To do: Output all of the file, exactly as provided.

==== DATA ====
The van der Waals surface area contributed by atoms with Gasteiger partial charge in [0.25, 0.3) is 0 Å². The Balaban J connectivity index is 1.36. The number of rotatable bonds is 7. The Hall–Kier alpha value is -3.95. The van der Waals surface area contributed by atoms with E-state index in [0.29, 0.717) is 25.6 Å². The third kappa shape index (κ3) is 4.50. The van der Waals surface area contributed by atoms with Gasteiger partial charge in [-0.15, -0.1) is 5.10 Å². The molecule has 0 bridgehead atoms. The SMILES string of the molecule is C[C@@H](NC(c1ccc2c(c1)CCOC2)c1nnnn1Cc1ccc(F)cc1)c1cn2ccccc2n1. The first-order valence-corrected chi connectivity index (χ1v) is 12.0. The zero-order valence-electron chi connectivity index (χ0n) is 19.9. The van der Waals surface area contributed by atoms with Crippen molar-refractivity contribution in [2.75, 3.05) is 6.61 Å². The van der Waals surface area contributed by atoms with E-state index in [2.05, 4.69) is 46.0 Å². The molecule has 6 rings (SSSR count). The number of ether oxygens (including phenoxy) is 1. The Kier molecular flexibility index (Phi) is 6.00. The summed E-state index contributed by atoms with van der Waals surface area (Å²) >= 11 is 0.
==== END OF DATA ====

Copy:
The van der Waals surface area contributed by atoms with Gasteiger partial charge in [0.25, 0.3) is 0 Å². The Balaban J connectivity index is 1.36. The number of rotatable bonds is 7. The Hall–Kier alpha value is -3.95. The van der Waals surface area contributed by atoms with E-state index in [0.29, 0.717) is 25.6 Å². The third kappa shape index (κ3) is 4.50. The van der Waals surface area contributed by atoms with Gasteiger partial charge in [-0.15, -0.1) is 5.10 Å². The molecule has 0 bridgehead atoms. The SMILES string of the molecule is C[C@@H](NC(c1ccc2c(c1)CCOC2)c1nnnn1Cc1ccc(F)cc1)c1cn2ccccc2n1. The first-order valence-corrected chi connectivity index (χ1v) is 12.0. The zero-order valence-electron chi connectivity index (χ0n) is 19.9. The van der Waals surface area contributed by atoms with Crippen molar-refractivity contribution in [2.75, 3.05) is 6.61 Å². The van der Waals surface area contributed by atoms with E-state index in [2.05, 4.69) is 46.0 Å². The molecule has 6 rings (SSSR count). The number of ether oxygens (including phenoxy) is 1. The Kier molecular flexibility index (Phi) is 6.00. The summed E-state index contributed by atoms with van der Waals surface area (Å²) >= 11 is 0.